"Since January of 2017, Valentina started noticing that even when she explained the rights of undocumented survivors, they didn’t want to go to authorities at all. The administration’s expanded enforcement priorities had made any interaction with law enforcement feel like a risk. Even immigrants with papers, who lived in mixed status families, were avoiding the police at higher rates."
The women Valentina helps are waitresses, saleswomen, fruit and vegetable pickers, house cleaners and are “reluctant to point a finger” when they are harmed. Can you talk about what Valentina shared were the primary reasons behind this?
"Most of the women Valentina helps have very little money. They know their jobs are tenuous, and they rely on those paychecks. If they point a finger at someone who is harassing them or assaulting them at work, they know they need solid evidence, if not indisputable proof, and that’s often very difficult to get. Many prefer to stay silent, or simply look for a new job elsewhere, than to risk retaliation from their employer.
"In terms of calling out an abuser at home, the women are afraid of losing their children, nervous that their partners will be deported and they’ll lose child support or their kids will lose their dad forever, or afraid that they themselves will get placed in removal proceedings. Some of the women also face cultural barriers—it can be stigmatizing to talk about violence in the home and sexual assault in particular, and many of the women Valentina meets feel ashamed."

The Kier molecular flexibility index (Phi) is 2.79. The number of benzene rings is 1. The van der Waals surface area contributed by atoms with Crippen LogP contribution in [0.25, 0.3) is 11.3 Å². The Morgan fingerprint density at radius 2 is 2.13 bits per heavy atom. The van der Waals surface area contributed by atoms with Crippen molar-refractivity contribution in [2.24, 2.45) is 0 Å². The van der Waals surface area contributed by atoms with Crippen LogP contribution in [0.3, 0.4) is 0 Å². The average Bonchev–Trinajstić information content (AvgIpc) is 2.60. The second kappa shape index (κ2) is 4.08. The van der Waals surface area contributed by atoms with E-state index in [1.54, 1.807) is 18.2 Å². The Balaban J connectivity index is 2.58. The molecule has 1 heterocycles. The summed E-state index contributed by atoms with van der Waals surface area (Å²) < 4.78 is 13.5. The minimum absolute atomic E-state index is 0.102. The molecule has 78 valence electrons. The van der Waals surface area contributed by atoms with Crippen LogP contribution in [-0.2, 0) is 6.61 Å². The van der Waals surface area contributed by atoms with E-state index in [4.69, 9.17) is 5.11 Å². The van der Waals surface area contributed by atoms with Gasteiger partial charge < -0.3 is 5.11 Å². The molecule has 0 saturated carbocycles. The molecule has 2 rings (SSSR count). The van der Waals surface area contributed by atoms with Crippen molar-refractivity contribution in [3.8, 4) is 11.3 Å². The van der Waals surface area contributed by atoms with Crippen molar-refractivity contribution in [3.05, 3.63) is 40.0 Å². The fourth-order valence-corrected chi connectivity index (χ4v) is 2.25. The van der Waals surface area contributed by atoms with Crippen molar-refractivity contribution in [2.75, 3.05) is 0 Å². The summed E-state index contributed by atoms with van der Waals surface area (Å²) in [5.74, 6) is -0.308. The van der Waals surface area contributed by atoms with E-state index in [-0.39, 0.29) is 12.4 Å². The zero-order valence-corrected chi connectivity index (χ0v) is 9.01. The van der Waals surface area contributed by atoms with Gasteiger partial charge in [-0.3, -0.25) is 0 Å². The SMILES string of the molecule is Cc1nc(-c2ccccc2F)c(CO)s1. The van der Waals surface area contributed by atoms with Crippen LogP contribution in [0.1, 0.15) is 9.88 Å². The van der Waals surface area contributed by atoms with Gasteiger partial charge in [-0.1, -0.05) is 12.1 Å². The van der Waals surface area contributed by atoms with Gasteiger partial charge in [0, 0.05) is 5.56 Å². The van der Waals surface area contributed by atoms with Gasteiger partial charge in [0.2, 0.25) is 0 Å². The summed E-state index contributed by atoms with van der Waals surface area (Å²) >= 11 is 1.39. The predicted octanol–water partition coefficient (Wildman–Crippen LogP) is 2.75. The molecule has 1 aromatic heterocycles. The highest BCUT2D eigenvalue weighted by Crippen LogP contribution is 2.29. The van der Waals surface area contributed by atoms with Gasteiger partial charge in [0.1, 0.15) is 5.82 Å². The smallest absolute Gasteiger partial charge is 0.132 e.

Many of the women in your story were farmworkers who weren’t able to stand up for themselves in the fields. How do you see domestic violence intersecting with workplace abuses?
"This was particularly interesting to me and also to Valentina. Many Latina organizers I spoke with had found that they couldn’t isolate sexual harassment at work from domestic violence. They kept seeing overlap, noticing how women who were beaten at home were more vulnerable in the workplace. They realized if they wanted to fight against workplace abuses they needed to start with violence in the home. Women weren’t going to speak up about problems at work if they weren’t comfortable in their own houses.
"This was a point these women made again and again — that we can’t just look at legal solutions for workplace harassment or assault, but instead, we need to think more broadly about preventing violence against women in general."